Recently the managing director of Solutions 24-7, our parent company, sat down the Studio production team and told us he was starting a vlog.
“Great. That’s exciting for you, Mike. Where do we come in?”
Here we were expecting our editing backlog to be inundated with footage of our bosses busy life schedule, but instead he asked for our advice.
“How do I light my videos?”
Ah. Our specialty.
He wanted to know how to make his videos look better in the simplest way possible. After talking at him for more than the allotted number of minutes about the benefits of windows, side-lighting and Rembrandts triangle, we decided it might be a good idea to get all this down in blog format for you, our loyal readers, to use.
This obviously only works if you’re filming inside, in the daytime. The idea is that you have an inbuilt soft box for wonderful side lit set-up. Simply face the window either straight on or (preferably) at a 45-degree angle and start rolling. It’s as simple as that.
Obviously some things happen in the evening. Not like that you filth. When the sun isn’t up, windows aren’t going to work as light sources. In this situation you need artificial lighting. There are a few options here, but the most important thing you need to know is that you should rarely, if ever, shine a light directly onto your subject. The best two ways of directing light are:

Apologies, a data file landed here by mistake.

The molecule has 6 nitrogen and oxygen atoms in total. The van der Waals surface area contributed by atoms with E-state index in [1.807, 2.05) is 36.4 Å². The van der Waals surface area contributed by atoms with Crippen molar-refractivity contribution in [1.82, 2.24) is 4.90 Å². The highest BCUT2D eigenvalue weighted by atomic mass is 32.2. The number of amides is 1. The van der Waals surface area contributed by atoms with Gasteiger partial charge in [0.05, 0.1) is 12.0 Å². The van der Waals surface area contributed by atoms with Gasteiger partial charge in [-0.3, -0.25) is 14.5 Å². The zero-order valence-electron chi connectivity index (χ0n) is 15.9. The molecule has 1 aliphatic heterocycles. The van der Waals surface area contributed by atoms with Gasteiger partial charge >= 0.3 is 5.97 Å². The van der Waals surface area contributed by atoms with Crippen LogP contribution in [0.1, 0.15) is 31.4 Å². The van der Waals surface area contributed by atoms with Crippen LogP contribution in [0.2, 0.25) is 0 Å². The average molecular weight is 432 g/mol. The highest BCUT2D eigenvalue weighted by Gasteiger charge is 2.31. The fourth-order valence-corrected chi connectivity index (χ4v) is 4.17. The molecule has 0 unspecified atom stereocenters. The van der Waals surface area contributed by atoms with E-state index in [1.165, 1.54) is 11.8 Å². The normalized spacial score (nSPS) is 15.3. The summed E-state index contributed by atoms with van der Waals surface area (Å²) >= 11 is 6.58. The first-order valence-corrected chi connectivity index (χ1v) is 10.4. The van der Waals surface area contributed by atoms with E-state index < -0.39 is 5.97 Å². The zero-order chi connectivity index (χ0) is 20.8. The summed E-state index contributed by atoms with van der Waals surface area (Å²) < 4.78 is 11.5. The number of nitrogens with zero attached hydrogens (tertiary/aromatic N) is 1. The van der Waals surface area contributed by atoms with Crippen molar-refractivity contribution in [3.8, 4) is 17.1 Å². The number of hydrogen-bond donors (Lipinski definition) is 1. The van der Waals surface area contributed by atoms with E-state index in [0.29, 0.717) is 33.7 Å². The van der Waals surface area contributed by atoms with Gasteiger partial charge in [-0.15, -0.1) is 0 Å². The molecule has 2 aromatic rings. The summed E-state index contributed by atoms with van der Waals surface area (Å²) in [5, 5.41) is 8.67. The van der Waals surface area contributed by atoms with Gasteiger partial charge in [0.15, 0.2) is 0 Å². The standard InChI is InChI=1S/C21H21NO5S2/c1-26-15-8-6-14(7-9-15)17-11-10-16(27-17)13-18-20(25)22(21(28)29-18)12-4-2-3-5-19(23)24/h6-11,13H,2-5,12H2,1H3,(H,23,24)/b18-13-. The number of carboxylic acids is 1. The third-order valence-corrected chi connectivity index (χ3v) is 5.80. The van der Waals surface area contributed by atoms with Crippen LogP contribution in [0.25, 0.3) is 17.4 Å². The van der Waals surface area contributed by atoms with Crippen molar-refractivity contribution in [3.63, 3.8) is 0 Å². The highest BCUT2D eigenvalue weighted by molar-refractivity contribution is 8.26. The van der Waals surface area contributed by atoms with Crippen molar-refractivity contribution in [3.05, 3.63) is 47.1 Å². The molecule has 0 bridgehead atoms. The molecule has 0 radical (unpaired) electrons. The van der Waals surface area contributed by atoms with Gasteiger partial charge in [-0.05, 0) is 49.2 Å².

Bounce lighting– super simple. Basically you bounce the light off of a bright, opaque surface (like a white wall).
Diffusion– again, super simple. All you do is put something bright and translucent in front of your light. Just make sure nothing is going to catch fire by separating the bulb from the material.
Outside of directing light, you can use a really powerful dedicated video light to light your videos. In these cases, you will be able to use a dimmer switch to change the brightness of the light meaning it may be possible to shine the light directly at the subject. A few options for these lights are:
LED Light Panel– Aperture do these very well and very affordably. It’s a series of LEDs set onto a panel that work together to create a single light source. Sometimes they are even bi-colour meaning that you can change the colour temperature of the light. That’s really cool.
Ring Light– A beauty/fashion photography favourite. Ring lights get rid of unwanted shadows on the face, positioning the camera in the middle of a ring. This will give you consistent lighting in pretty much any conditions.
As you can see, there are a few different options for you as a beginner vlogger/social media whiz. Try out a few options a see what you think! Tag us if you want to show off what you’ve made.